SURF CITY — Labor Day is almost here and that means the unofficial end of summer but, for residents of the Cedar Landing subdivision, it also means it is time for one last neighborhood toll road. The members of the Cedar Landing and Creek Estates Road Maintenance Organization first implemented the toll road over the Memorial Day weekend this year as an effort to cut down on non-residents using the private road.
Cedar Avenue has acted as a shortcut for drivers heading to Surf City for years, but most people do not realize the road is actually a private street –– something members of CL-CERMO hope changes.
“A key point to remember, the CL-CERMO’s goal is not to raise funds or create a traffic situation but rather to reduce the public usage traffic and the related safety issues through a residential neighborhood. The traffic has been metered for almost 2 years now and YTD in 2018 during the summer months, the average weekly traffic is over 4500 vehicles per week across a community that has less than 70 full-time residents, CL-CERMO organizer Jeff Conerly said.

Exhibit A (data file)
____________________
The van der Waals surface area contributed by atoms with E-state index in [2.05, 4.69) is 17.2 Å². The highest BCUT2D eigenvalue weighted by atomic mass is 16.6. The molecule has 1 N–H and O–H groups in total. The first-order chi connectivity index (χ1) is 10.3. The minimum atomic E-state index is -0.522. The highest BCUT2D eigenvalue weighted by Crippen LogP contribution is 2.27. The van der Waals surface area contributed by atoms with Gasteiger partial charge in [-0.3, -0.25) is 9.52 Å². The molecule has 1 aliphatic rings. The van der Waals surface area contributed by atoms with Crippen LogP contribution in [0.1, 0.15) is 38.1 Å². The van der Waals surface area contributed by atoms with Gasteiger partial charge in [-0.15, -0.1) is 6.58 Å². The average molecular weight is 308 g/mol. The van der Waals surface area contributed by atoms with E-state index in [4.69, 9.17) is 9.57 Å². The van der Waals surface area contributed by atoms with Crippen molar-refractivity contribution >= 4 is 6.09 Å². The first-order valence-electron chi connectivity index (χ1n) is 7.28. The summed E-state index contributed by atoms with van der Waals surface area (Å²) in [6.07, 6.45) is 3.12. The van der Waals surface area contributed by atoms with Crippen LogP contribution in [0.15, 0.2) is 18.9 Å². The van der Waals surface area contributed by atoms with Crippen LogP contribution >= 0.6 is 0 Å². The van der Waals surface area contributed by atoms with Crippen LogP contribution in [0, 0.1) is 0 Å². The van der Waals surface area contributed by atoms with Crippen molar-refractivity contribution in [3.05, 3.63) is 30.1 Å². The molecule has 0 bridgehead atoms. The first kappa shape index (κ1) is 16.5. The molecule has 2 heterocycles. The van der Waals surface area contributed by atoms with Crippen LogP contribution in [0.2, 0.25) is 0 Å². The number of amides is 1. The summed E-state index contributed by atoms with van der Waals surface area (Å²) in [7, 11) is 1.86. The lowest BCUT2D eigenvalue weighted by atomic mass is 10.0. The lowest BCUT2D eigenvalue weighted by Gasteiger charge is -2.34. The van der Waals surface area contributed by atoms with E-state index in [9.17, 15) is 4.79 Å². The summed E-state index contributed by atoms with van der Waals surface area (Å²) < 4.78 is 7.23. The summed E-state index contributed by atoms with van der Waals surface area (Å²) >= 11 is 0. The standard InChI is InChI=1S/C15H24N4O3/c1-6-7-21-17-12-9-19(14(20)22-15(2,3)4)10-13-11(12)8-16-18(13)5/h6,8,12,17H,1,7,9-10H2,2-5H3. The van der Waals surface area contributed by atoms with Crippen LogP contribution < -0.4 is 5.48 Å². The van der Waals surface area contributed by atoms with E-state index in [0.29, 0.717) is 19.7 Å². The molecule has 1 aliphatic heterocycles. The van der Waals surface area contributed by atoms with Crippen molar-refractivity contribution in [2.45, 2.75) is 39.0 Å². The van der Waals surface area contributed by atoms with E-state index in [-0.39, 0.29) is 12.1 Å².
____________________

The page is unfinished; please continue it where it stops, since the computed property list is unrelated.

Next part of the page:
“The CL-CERMO’s goal has been and continues to be for DOT and our legislature to take responsibility or provide some level of assistance for the now infamous shortcut and correct a situation that the current property owners inherited and are powerless to correct as it worsens each year. This worsening trend is clear with the large development underway on Hwy 210 near Salt Water Landing subdivision and especially the planed 3200 homes behind the Surf City Dollar General,” he concluded.
This holiday weekend the group plans to operate the toll booth on Saturday from 10 a.m. – 6 p.m.
“The toll check-point will be at the intersection of Cedar Ave and Doe Ridge. Depending on traffic, some location changes and additional checkpoints may be implemented. Signage indicating the toll setup will be near the entrance from Hwy 210, the large entrance sign will contain Toll notice, and there will be signs at several points on Cedar Avenue,” Conerly said.
The last two tolls the group organized were deemed a success, raising hundreds of dollars for the access to the so-called shortcut.
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